BOULDER — A couple in California has given a $1 million gift to the University of Colorado’s BioFrontiers Institute in Boulder to establish a fund for graduate students participating in an interdisciplinary bioscience program.
John F. Milligan and Kathryn Bradford-Milligan’s gift will start the Olke C. Uhlenbeck Endowed Graduate Fund that will support first-year grad students pursuing doctorates in one of nine academic departments and includes additional coursework in interdisciplinary bioscience.
The fellowship is intended to fund each recipient for a two-year period for roughly $55,000 and is expected to be awarded every other year beginning in fall 2016.
The funding will support tuition and stipend costs for first-year graduate students pursuing doctoral degrees as part of the BioFrontiers IQ Biology PhD Certificate program.
Milligan is president and chief of California-based Gilead Sciences Inc. that has operations in North America, Europe, Asia and Australia. The biopharma company is focused on discovering, developing and commercializing therapeutics and advancing the care of patients suffering from life-threatening diseases worldwide.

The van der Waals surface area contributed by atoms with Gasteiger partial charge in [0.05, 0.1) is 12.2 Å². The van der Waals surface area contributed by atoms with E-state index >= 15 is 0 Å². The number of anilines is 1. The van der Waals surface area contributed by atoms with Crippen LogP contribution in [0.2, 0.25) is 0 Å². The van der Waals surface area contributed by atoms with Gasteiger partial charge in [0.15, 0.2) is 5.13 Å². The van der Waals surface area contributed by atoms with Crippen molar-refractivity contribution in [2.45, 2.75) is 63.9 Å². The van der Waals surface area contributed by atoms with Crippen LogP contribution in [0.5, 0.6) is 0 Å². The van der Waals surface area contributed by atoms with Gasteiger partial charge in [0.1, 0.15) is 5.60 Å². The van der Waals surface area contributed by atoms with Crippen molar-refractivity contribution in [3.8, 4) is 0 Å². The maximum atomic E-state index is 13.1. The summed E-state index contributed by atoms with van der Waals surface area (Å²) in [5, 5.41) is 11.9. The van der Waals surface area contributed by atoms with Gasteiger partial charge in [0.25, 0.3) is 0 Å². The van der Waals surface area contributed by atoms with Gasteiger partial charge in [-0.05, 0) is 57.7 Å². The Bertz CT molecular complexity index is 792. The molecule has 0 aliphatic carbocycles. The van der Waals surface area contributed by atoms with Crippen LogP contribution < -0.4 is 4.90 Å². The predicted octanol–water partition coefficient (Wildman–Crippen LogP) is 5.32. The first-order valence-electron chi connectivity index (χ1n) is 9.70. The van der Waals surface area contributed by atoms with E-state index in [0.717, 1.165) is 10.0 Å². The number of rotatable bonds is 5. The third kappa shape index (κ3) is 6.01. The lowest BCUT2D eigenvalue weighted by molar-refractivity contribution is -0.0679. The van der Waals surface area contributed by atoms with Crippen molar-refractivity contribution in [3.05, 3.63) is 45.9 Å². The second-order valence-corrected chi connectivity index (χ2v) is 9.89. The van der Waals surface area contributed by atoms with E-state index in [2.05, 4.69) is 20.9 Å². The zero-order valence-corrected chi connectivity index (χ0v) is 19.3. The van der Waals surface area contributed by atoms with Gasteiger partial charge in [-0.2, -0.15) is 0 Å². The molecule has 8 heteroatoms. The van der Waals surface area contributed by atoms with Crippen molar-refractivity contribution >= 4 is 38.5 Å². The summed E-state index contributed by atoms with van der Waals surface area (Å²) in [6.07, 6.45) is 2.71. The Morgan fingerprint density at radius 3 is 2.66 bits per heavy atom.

Milligan spent two years of his doctoral studies in Uhlenbeck’s lab at CU Boulder after it was moved from the University of Illinois in 1986. Milligan subsequently joined Gilead Sciences as a research scientist.
Uhlenbeck, an internationally known biochemist, spent 16 years at CU Boulder at a time when the university was becoming a leader in RNA research. He was elected into the National Academy of Sciences in 1993 and is a founding member of the RNA Society, which publishes the scientific journal RNA.
“I really value the time I spent at CU Boulder with Olke,” Milligan said in a prepared statement. “I appreciate the conversations we had as I developed into a scientist. He also taught me to be a leader by showing me what it meant to be engaged in research and intellectually curious.”
Distinguished professor Tom Cech, director of the BioFrontiers Institute, will participate in selecting the first Uhlenbeck Fellow from the incoming class of IQ Biology students this fall. Cech shared the 1989 Nobel Prize in chemistry for his discovery that RNA in living cells is not only a molecule of heredity but also can function as a catalyst.